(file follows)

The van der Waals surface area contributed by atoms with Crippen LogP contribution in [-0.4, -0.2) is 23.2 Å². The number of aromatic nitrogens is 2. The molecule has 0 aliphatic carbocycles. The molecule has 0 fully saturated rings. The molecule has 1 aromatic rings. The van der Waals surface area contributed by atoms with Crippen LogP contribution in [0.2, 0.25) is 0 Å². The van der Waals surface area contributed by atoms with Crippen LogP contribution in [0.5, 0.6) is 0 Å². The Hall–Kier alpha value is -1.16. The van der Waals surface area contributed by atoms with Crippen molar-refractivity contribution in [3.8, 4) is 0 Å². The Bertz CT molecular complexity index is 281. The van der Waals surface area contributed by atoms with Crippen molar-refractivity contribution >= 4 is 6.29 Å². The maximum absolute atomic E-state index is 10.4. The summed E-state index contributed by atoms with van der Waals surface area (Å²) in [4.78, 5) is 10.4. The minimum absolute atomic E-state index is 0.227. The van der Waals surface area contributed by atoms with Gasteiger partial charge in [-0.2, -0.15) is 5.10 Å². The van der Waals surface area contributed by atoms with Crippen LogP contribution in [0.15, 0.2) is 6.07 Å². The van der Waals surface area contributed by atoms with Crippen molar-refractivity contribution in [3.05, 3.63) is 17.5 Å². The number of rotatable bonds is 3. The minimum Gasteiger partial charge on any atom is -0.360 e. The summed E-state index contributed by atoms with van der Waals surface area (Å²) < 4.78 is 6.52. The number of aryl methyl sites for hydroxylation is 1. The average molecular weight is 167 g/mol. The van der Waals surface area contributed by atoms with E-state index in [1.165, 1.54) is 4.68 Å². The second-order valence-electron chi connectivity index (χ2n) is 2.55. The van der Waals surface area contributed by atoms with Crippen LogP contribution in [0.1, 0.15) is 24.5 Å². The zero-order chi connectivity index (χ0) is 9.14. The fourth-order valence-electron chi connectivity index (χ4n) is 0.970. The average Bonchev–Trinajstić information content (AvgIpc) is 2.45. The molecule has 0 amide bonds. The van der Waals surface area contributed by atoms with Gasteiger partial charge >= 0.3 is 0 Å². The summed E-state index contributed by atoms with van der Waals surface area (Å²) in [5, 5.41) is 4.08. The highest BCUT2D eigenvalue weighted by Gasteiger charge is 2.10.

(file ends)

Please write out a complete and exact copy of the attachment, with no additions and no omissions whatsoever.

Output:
The van der Waals surface area contributed by atoms with Crippen LogP contribution in [-0.4, -0.2) is 23.2 Å². The number of aromatic nitrogens is 2. The molecule has 0 aliphatic carbocycles. The molecule has 0 fully saturated rings. The molecule has 1 aromatic rings. The van der Waals surface area contributed by atoms with Crippen LogP contribution in [0.2, 0.25) is 0 Å². The van der Waals surface area contributed by atoms with Crippen LogP contribution in [0.5, 0.6) is 0 Å². The Hall–Kier alpha value is -1.16. The van der Waals surface area contributed by atoms with Crippen molar-refractivity contribution in [3.8, 4) is 0 Å². The Bertz CT molecular complexity index is 281. The van der Waals surface area contributed by atoms with Crippen molar-refractivity contribution >= 4 is 6.29 Å². The maximum absolute atomic E-state index is 10.4. The summed E-state index contributed by atoms with van der Waals surface area (Å²) in [4.78, 5) is 10.4. The minimum absolute atomic E-state index is 0.227. The van der Waals surface area contributed by atoms with Gasteiger partial charge in [-0.2, -0.15) is 5.10 Å². The van der Waals surface area contributed by atoms with Crippen LogP contribution in [0.15, 0.2) is 6.07 Å². The van der Waals surface area contributed by atoms with Crippen molar-refractivity contribution in [3.05, 3.63) is 17.5 Å². The number of rotatable bonds is 3. The minimum Gasteiger partial charge on any atom is -0.360 e. The summed E-state index contributed by atoms with van der Waals surface area (Å²) < 4.78 is 6.52. The number of aryl methyl sites for hydroxylation is 1. The average molecular weight is 167 g/mol. The van der Waals surface area contributed by atoms with E-state index in [1.165, 1.54) is 4.68 Å². The second-order valence-electron chi connectivity index (χ2n) is 2.55. The van der Waals surface area contributed by atoms with Crippen LogP contribution in [0.1, 0.15) is 24.5 Å². The zero-order chi connectivity index (χ0) is 9.14. The fourth-order valence-electron chi connectivity index (χ4n) is 0.970. The average Bonchev–Trinajstić information content (AvgIpc) is 2.45. The molecule has 0 amide bonds. The van der Waals surface area contributed by atoms with Gasteiger partial charge >= 0.3 is 0 Å². The summed E-state index contributed by atoms with van der Waals surface area (Å²) in [5, 5.41) is 4.08. The highest BCUT2D eigenvalue weighted by Gasteiger charge is 2.10.